3. Apart from the nz media (mainly just the newspapers) I’ve only heard positive reviews about Auckland PT getting to and from the game and waterfront.

    Including from locals and tourists. Considering the amount of people that turned out. But typical NZer’s focusing on the negatives.

  4. AKT says:

    @Ainfrastructure So why is the Mayor expressing such disappointment and the Government demanding answers? 2000 missed the game.I dont think those people think its good enough.

  5. Andu says:

    Nobody overseas will care about the train fail. Rugby is not THAT big a deal.
    Aucklanders need to realize these things happen overseas too. Planners were overly ambitious about what our old system could deal with and some people paid the price for that, they will be compensated.
    It’s not OK that this happened, but let’s keep things in perspective.

  6. Cam says:

    @ AKT just to clarify 2000 did not miss the game they missed the opening ceremony.

    Also the oversea media have not reported this because they really don’t care about PT problems in Auckland it’s not of interest to their viewers/readers in other countries.

    It’s terrible that this happened but what else can you exepect when 60,000 people at once try to use a network that’s had minimal investment for the last 50 years. There really is a bit of hysteria flying around this in the local media.

  7. @AKT - ok

    2000 missed the opening ceramony because they didn’t follow advice on traveling early or using the Fan trail which was hugely popular and fun…

    they were expecting to be flooded by 80,000 downtown plus the 60,000 at the stadium. Only 200,000 people turned out to town, sorry but not many cities would have been able to cope, yet alone Auckland which has such an aging fleet and very limited funding for PT.

    International visitors weren’t that affected by the train problem because they know how to attend events, they travel early, which would be part of the reason for the ignorance.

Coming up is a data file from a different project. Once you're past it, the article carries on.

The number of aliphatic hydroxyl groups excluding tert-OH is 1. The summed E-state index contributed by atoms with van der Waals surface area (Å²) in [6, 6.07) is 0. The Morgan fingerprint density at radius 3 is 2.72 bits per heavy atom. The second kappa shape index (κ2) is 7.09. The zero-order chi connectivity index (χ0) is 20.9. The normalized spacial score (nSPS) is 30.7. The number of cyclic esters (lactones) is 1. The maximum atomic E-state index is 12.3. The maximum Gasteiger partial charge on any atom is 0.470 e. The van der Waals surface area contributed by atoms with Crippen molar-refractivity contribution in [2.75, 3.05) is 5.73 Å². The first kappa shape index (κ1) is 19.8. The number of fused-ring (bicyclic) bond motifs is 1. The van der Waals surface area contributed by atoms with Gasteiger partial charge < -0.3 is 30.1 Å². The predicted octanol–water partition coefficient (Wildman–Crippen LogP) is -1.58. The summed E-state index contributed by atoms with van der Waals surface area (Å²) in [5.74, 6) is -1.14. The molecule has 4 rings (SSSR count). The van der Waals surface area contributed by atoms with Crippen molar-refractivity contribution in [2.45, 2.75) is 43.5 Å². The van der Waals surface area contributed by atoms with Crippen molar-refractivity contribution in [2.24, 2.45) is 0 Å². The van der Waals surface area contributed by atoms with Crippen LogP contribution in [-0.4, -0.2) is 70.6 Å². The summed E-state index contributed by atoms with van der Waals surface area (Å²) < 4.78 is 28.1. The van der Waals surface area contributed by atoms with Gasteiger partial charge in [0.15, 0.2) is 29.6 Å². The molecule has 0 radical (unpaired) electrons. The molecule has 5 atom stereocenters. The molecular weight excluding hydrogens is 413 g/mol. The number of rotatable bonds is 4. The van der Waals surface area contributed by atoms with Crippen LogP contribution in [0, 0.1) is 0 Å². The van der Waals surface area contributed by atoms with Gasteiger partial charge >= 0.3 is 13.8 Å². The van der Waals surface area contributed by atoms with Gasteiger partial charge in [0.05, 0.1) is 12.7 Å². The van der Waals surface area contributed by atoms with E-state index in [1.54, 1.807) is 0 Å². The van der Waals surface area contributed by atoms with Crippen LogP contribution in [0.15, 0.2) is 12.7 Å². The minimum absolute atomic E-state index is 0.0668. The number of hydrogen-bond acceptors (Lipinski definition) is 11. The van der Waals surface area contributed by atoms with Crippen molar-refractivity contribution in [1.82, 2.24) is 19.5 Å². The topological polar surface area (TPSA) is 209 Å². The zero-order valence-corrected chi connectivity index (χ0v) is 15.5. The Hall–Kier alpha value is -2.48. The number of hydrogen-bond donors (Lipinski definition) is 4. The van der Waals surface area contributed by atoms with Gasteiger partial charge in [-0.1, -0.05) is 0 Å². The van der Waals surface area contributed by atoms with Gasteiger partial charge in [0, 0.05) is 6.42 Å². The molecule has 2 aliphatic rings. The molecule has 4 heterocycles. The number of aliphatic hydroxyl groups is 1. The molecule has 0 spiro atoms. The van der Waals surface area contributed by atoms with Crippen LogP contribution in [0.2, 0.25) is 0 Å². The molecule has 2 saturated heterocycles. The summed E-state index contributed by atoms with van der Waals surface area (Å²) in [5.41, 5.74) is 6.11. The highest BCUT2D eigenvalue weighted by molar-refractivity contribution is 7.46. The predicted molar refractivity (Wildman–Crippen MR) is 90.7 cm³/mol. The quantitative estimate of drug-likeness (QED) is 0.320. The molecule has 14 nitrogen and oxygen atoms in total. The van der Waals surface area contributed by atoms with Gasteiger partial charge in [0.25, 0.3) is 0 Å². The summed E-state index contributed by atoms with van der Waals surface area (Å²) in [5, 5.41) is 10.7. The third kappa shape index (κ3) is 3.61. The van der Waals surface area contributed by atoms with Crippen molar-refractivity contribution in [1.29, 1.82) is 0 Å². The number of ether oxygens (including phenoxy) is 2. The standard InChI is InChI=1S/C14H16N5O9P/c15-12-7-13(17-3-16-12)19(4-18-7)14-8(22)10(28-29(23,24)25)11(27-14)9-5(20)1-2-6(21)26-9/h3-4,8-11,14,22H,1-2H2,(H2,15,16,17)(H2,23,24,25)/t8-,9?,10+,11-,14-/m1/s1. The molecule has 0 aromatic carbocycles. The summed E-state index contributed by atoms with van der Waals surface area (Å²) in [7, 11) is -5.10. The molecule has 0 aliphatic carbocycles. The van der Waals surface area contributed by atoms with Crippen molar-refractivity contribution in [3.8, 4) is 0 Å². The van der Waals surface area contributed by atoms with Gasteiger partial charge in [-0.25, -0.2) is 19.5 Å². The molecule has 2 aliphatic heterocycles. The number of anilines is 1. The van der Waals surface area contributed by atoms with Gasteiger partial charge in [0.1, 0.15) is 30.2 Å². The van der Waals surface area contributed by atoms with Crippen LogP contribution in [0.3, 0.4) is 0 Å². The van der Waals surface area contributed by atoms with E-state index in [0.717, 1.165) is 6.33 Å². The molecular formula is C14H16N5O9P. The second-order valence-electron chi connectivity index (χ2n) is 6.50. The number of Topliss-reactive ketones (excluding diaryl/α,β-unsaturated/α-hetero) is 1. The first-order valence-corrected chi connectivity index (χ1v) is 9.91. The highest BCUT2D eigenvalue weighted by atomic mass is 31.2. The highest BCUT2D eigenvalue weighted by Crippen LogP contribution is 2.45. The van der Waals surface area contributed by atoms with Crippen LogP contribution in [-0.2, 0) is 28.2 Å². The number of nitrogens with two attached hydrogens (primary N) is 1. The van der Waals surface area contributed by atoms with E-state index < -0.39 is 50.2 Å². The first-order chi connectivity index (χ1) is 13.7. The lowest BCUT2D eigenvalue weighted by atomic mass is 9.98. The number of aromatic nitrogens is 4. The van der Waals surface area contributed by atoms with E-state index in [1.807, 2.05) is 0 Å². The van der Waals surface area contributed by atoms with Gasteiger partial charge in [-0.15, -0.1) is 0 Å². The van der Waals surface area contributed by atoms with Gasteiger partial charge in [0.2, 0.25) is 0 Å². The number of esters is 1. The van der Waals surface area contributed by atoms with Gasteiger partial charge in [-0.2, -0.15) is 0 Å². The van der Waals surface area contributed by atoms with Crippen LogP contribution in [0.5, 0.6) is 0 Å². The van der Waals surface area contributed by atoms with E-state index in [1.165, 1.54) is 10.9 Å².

8. Liam says:

    NZ still has it’s case of small man syndrome - it’s forever obsessed about how it’s seen on the world stage.

    Ultimately the world media/overseas readers and viewers really don’t give a shit about how our PT fared. When do you ever hear about an overseas transport fail in our media?

    Interesting comment above - you really can’t help but notice all the people inconvenienced were NZers - haven’t seen a single visitor complain on the news. They’re just more aware of how to attend events than us.

    If visitors had been held up, maybe a different story world media-wise.

  9. Jon C says:

    A problem was the marketing over promise.
    Aucklanders were told the “Game Plan” for Friday whatever they were doing was to take a train.
    The system had been tested for over a year for big events and it could cope.
    The leaflet I was given at Britomart a few days before certainly talked it up - more trains, trains to the park every 7 minutes, additional trains, late night trains…
    It was unrealistic when there was also the waterrfront and firework activities and people leaving their day job heading home as usual.
    I was in London during the Millennium celebrations and over a million people were on the banks of the Thames for the fireworks and celebrations.
    Trains were running afterwards until about 4am but couldnt cope.
    I didnt even contemplate it and walked many ks home. This was a big international city and a train culture city and it was beyond all the capacity they could throw at it.
    Aucklanders are not used to 200,000 trying to get in and out of the CBD.
    But if you are telling people to leave your cars at home and come in by train, they need to have warned not everyone could possibly get there or without long delays and queues.
    Authorities said they had no idea how many people would go into the CBD but marketing also encouraged everyone to go in and party and “find your spot on the waterfront.”
    They should have worked to their highest estimates of 200,000 and talked about walking cycling or being prepared for delays.

  10. the highest predictions were 80000 planning for 100000, the amount of people was unprecedented and I’d wouldn’t expect anyone to even contemplate that many people would of turned out.

    Also personally the biggest advertising for transport route I saw was about the Fan Trail, however maybe this is because I’m not a regular train commuter…